The way that Manasi and her team are hoping to do this is by analyzing cardiovascular monitoring data that has been collected from hospital patients, in a new and novel way.

Manasi explains, “we are looking at a variety of cardiovascular signals - like blood pressure or ECG or pulse oximetry data - that have been collected from patients. We're trying to see if there are patterns showing how those waves change in a patient that went on to recover versus a patient that went on to decline and become seriously ill.”

The key is that Manasi and her team don’t only want to use the routine cardiovascular outputs (systolic, diastolic pressure, ECG intervals), but use the entire signal which contains all of the information pertaining to the contours of the waveforms.

We hypothesize, hidden in the signals, is pivotal information that could help to alert doctors that a patient is starting to deteriorate at a stage where it is currently undetectable.

Using Big Data

Modern hospital monitoring devices record a huge amount of high fidelity waveform data about a patient’s body. For instance, a monitoring device that collects blood pressure signals can record as many as 1,000 individual numbers for every single heartbeat.9

Manasi explains, “our research project is very much about using the entirety of the data, the “big data” if you like, to gain a much more detailed picture of cardiovascular health and to get more clues about what's happening to a patient, much much earlier than we can at the moment.”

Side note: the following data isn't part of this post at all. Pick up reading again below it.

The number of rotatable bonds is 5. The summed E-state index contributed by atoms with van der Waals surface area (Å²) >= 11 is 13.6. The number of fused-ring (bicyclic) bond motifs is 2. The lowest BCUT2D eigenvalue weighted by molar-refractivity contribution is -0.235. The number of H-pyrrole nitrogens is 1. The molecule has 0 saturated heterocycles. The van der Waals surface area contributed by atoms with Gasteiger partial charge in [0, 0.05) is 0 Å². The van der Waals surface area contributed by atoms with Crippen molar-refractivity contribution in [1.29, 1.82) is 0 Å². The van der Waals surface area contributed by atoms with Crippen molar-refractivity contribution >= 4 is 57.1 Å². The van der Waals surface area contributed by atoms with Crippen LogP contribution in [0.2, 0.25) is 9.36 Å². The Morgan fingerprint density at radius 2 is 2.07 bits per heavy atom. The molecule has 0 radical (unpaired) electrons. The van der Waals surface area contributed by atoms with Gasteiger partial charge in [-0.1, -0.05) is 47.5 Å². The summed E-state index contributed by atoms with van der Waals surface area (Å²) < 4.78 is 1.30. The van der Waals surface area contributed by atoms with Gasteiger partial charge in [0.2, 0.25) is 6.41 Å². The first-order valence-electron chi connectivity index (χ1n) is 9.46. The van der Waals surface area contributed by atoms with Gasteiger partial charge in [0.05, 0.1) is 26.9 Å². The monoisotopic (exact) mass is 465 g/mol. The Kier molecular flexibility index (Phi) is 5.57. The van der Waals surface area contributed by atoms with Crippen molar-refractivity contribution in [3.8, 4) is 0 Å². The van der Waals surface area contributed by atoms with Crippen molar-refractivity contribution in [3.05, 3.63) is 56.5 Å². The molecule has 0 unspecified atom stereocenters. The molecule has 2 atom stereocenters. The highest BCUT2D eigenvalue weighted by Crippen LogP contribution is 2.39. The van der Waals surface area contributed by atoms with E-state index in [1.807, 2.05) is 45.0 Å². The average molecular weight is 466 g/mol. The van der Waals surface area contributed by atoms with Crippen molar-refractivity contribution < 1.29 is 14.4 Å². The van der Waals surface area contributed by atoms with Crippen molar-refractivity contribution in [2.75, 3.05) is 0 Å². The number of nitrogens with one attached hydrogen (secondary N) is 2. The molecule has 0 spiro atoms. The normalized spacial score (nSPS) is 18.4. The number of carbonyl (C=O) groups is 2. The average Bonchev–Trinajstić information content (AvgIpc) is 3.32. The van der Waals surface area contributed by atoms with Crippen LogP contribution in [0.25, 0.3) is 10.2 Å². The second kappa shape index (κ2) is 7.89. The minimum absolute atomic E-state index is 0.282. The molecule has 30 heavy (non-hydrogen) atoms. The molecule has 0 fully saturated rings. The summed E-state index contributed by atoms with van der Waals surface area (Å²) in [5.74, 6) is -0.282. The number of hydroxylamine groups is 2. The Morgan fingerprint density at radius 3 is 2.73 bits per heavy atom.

“The devices that we currently use have a sampling frequency 1,000 Hz, meaning that they capture 1,000 data points per second, which equates to over 86 million data points in one day.”

When all of this data is collected over hours or days it becomes too much to process using conventional methods. Instead, the relevant information is processed and output as averages, minimums and maximums - which we understand as simplified numbers like systolic and diastolic pressure, heart rate, and blood oxygen level.

However, most of the raw data is lost by simplifying it in this way.10

Manasi explains, “we've known for over 150 years that the shape of the waveform contains some useful information and potentially diagnostic information. So you've got a waveform for, say, blood pressure, and in the background you've got all of these numbers that make up that wave. But we don’t really use it all, although we know that it contains important cardiovascular information.”

To glean more information from the raw data in the entire waveform, Manasi partnered with mathematician Professor Philip Aston from the University of Surrey. Their aim was to use mathematics to look at the cardiovascular waveform data differently and find new, creative ways of processing the data as a way to extract more information.